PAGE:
by Anysay Keola
Open Doors Hub | Selected project 2019
by Anysay Keola
Phou, a young man from a rural village in Northern Laos is looking for his missing sister, who had crossed the Mekong in Thailand some months before to work at a karaoke bar. Meanwhile, Aran, a Thai man in his mid-thirties is on a drug-smuggling mission in order to pay for his daughter’s heart transplant. After the two of them cross paths and are both caught up in a murder, they must learn to trust each other in order to survive and return home with what they are looking for.
I want to make a lm that looks at the Lao - Thai relationship from a different point of view than propaganda films’ love. During my journey to the golden triangle border area of northern Thailand and Laos, I was surprised to find out that almost 9 out of 10 girls are willing to work in the Thai sex industry. In remote villages, the majority of parents encourage their children to cross over to send home money. This inspired me to tell a story of human trafficking from a perspective that is not that of the innocent victim.
Laos and Thailand are neighboring countries divided mostly by the Mekong River. Despite the similar culture and language, the relationship between the two is fragile. Born in Laos, I moved to Thailand at the age of 9 and grew up as teenager there, before coming back to pursue my career. This multicultural experience helped me see that those love/hate relationships are rooted in a strive for a unique identity, which is used by the ruling class to de ne the word “nation”. In the end, we are all Homo sapiens, trying to survive in our own social context.
Our two main characters are evil, set in their crime “neo noir” underworld. To survive, they have to peel off labels and prejudice against each other, through life and death, to nd the humanity left in themself.
The background story also reflects China’s influence over Laos in terms of economy and immigration. Chinese government has leased parts of Northern Laos a nd built a casino region, claiming to boost the economy, but benefiting only a small number of investors and authorities in the end.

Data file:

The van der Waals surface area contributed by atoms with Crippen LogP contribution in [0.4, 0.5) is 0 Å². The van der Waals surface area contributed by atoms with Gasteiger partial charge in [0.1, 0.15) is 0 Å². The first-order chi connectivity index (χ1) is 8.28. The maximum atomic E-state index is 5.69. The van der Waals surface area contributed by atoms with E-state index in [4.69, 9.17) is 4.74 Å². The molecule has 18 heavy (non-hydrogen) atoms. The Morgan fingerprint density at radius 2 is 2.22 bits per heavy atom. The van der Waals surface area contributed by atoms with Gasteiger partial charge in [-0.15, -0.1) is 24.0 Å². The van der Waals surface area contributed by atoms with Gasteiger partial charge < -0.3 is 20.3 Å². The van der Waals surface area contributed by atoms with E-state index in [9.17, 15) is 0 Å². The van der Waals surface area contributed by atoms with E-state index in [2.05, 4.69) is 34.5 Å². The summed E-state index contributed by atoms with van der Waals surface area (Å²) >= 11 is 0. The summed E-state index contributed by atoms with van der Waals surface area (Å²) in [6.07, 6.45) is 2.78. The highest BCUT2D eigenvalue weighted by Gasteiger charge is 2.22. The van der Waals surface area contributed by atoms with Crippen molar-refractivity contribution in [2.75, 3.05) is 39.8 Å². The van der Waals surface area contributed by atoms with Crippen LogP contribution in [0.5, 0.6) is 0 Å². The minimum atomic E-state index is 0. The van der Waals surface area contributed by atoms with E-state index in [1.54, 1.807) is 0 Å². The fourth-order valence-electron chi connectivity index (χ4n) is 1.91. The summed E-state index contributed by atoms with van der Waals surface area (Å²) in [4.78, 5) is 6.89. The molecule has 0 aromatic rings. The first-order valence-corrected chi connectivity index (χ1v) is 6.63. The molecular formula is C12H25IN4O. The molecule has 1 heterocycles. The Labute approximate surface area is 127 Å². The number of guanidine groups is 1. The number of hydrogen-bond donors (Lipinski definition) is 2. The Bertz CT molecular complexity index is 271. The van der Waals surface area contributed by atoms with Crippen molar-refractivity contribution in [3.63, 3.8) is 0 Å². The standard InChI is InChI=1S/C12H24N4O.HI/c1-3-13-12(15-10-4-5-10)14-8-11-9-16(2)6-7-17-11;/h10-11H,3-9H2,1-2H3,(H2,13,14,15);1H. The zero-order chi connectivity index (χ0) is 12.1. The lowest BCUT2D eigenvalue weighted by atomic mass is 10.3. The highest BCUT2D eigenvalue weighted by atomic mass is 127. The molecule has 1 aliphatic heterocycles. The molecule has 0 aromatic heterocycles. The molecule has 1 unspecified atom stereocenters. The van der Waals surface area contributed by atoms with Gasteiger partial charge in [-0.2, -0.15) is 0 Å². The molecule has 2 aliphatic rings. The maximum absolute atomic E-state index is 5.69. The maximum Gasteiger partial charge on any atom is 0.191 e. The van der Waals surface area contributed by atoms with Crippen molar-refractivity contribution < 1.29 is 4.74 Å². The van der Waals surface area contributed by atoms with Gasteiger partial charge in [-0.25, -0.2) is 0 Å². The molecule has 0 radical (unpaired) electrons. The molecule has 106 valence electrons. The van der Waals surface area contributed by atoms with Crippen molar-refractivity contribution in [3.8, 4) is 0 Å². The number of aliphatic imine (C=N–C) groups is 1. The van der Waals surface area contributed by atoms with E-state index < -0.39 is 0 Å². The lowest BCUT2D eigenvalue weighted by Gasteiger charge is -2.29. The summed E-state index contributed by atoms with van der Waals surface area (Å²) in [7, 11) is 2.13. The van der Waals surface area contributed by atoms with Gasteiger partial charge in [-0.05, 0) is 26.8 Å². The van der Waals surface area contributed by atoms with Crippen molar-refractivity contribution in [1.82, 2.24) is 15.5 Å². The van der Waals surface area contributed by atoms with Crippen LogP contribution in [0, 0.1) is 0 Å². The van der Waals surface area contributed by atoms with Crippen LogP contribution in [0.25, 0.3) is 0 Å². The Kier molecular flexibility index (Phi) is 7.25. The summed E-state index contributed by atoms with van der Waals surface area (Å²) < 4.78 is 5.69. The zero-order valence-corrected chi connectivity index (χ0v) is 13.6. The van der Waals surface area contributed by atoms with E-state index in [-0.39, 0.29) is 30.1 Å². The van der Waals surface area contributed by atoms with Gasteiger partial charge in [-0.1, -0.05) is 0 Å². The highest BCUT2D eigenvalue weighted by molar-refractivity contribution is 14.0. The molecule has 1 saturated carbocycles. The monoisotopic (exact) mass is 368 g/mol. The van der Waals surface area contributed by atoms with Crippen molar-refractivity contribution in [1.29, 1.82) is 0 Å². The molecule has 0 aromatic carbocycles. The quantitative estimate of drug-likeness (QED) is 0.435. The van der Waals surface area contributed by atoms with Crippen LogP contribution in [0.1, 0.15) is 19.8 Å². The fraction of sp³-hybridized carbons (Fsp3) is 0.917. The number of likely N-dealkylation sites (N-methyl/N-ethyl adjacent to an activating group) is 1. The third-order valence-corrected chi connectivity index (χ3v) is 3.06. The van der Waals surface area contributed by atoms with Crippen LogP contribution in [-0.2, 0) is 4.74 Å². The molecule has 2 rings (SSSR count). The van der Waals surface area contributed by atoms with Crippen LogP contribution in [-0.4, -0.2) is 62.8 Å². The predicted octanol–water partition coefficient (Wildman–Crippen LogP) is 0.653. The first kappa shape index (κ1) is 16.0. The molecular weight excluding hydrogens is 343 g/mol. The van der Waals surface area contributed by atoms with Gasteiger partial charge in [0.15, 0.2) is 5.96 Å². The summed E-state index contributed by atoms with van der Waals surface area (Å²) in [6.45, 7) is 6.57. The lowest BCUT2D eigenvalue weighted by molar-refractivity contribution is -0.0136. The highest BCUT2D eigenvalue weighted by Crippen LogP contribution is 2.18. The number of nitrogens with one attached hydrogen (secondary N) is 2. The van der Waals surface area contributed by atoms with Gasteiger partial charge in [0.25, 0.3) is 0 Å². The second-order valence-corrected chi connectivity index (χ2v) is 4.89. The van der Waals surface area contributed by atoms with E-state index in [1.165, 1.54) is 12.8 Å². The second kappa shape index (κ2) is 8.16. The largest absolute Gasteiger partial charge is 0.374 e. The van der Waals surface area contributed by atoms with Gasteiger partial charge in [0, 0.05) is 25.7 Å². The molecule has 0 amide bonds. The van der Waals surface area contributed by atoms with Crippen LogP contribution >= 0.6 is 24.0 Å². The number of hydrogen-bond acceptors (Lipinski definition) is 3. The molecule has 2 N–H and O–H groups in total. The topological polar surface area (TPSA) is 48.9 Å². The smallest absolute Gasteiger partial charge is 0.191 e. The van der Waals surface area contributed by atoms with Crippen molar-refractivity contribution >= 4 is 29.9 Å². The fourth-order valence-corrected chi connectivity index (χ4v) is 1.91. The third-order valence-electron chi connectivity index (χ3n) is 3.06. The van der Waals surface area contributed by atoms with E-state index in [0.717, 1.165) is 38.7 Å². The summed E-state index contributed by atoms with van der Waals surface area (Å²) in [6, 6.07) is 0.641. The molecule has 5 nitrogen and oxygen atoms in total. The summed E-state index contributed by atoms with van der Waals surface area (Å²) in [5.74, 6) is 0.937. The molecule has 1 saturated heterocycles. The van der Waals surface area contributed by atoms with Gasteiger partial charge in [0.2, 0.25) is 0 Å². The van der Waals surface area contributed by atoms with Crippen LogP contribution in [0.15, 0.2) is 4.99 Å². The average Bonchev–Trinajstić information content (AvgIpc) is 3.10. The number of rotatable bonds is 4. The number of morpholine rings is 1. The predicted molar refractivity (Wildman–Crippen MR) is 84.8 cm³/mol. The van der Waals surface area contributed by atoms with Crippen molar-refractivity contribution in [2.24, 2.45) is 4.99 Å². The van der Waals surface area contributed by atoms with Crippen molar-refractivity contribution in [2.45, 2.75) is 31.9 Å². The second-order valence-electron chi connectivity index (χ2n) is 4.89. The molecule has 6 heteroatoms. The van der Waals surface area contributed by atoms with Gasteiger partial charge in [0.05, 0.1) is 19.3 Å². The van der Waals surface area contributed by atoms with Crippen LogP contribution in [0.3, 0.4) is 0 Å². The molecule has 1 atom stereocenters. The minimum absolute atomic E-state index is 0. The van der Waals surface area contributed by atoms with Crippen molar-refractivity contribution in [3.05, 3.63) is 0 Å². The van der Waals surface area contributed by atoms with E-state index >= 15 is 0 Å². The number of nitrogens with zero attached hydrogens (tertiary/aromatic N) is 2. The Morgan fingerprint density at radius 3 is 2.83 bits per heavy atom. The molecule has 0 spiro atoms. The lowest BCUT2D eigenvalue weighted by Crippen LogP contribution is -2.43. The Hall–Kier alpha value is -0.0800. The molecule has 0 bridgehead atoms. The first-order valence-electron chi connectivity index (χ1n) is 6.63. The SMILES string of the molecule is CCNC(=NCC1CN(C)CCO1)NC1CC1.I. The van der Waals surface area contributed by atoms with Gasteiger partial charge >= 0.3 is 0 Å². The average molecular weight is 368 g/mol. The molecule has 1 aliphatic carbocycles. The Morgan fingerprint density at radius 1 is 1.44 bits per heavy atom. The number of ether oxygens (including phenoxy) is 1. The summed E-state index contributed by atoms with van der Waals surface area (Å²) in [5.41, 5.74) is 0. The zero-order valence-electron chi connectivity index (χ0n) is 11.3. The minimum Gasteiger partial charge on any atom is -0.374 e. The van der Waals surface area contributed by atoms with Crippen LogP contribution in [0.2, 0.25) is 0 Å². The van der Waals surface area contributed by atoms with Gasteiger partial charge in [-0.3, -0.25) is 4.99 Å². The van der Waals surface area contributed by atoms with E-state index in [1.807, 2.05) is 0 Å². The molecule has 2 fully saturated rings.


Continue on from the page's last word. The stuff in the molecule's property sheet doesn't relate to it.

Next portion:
Our characters are not black and white. They all have multiple dimensions, they are not just a victim and a bad guy. Rather they all act and make decisions based on the social norms they follow, their personal motivation and survival instinct. To represent such characters, we will use a high contrast look to represent the grey world that they’re living in, coupled with a desaturated look to emphasize the underworld of crime and violence. Lighting techniques will be influenced mainly in reference to the “film noir” style and the camera movement will be heavily on realism style.
After the success of At the Horizon, the first Lao thriller drama (2011), Red Mekong is another exciting film project written and directed by Anysay Keola. It is a great opportunity for me to work with this talented and creative film director again. I believe in his ability to bring Lao films into international film festivals and inspire young fimmakers.
In Laos, a number of women are forced into human trafficking by their own family members. Phou, the main character represents this dynamic. Aran is involved in the disappearance of Phou’s sister. Anysay explores the struggles of these two men — one is looking for his sister while another is looking for money to save his son — waiving the characters into a story that reached out to me.
We started developing Red Mekong in 2013. The film did not get approval to be shot in Laos due to its sensitive issues. Despite censorship, we do not give up, as we believe that the film will bring the audience a powerful experience.
We plan to film Red Mekong in Thailand, working with a Thai co-producer and involving some local cast and crew. At the same time, we aim to find more collaborations with producers, diverse sources for funding and distribution.
Fiction, Thriller Drama
Estimated running time
90’ - 100’
Writing and Development
Thailand or Laos
Dec 2020 - Jun 2021